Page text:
What does Bleeding Madras bleed?
Bleeding Madras|Source: https://www.heddels.com/
Though the name scares for a while, “Bleeding Madras” has nothing to do with bleeding blood. It is just hand made fabric made in India. Madras is taken from the previous name of Chennai, the capital of Tamilnadu. The dyes used to make these fabrics were not colourfast and bleeds once they are washed. Such faded colour gives a fresh and new look to the garments.
“Bleeding Madras” is completely handwoven from yarns dyed with native vegetable colourings. The warp of fabric was generally dyed in indigo based on colour selection. Turmeric was used in case of colour choice of yellow. The indigo and turmeric were mixed to provide a green colour which runs as weft. This combination, once soaked into water, offer new shade. It was also known as Madras checks, real Madras handkerchief, George cloth, Guinea cloth or bleeding Madras.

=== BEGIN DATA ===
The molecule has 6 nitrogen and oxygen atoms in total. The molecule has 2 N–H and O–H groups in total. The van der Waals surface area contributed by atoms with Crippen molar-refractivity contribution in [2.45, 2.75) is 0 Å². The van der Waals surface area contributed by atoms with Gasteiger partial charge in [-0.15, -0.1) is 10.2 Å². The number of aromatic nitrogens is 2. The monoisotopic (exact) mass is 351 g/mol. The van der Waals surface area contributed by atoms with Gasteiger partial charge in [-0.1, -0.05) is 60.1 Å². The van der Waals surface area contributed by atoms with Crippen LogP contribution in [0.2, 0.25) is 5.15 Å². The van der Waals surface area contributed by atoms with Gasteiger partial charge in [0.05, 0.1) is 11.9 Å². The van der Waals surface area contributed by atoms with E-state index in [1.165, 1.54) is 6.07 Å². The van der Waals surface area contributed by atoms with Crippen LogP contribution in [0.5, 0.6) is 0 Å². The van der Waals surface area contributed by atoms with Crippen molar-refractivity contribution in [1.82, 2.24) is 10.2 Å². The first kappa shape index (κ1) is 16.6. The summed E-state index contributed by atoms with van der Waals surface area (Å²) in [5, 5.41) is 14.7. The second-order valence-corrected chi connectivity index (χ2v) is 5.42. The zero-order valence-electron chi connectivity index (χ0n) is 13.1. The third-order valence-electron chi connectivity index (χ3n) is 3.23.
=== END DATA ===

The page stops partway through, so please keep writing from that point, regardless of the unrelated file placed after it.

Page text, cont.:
It was extremely common in 1960. Its popularity was not limited to India but reached London and California. As early as the 1930s, bleeding Madras became a symbol of status. It is vividly observed that American tourists donning the fabric going for a vacation in the Caribbean during the great depression.
It was exported to London, where it was auctioned to traders who used it to barter for slaves in West Africa.
The credit for popularising the product is given to Captain C. P. Krishnan Nair who was also the founder of The Leela Palaces, Hotels and Resorts.